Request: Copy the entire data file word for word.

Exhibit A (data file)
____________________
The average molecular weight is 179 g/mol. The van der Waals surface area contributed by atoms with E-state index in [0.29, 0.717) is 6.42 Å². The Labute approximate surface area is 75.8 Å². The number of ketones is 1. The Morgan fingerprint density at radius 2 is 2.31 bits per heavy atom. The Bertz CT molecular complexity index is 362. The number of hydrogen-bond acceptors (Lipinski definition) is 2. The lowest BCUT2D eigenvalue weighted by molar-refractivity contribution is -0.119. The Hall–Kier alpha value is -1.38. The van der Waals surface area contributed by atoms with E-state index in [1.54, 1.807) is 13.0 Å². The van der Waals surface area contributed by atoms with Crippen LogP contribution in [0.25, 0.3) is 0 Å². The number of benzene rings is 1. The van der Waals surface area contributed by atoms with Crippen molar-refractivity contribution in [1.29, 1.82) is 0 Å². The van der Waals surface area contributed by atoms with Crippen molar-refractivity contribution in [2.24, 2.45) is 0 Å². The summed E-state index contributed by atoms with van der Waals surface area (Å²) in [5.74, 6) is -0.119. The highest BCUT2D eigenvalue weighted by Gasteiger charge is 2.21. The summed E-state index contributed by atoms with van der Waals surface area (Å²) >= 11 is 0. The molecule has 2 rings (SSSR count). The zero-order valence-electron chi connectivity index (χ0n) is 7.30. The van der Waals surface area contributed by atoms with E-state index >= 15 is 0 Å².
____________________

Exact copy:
The average molecular weight is 179 g/mol. The van der Waals surface area contributed by atoms with E-state index in [0.29, 0.717) is 6.42 Å². The Labute approximate surface area is 75.8 Å². The number of ketones is 1. The Morgan fingerprint density at radius 2 is 2.31 bits per heavy atom. The Bertz CT molecular complexity index is 362. The number of hydrogen-bond acceptors (Lipinski definition) is 2. The lowest BCUT2D eigenvalue weighted by molar-refractivity contribution is -0.119. The Hall–Kier alpha value is -1.38. The van der Waals surface area contributed by atoms with E-state index in [1.54, 1.807) is 13.0 Å². The van der Waals surface area contributed by atoms with Crippen LogP contribution in [0.25, 0.3) is 0 Å². The number of benzene rings is 1. The van der Waals surface area contributed by atoms with Crippen molar-refractivity contribution in [1.29, 1.82) is 0 Å². The van der Waals surface area contributed by atoms with Crippen molar-refractivity contribution in [2.24, 2.45) is 0 Å². The summed E-state index contributed by atoms with van der Waals surface area (Å²) in [5.74, 6) is -0.119. The highest BCUT2D eigenvalue weighted by Gasteiger charge is 2.21. The summed E-state index contributed by atoms with van der Waals surface area (Å²) >= 11 is 0. The molecule has 2 rings (SSSR count). The zero-order valence-electron chi connectivity index (χ0n) is 7.30. The van der Waals surface area contributed by atoms with E-state index >= 15 is 0 Å².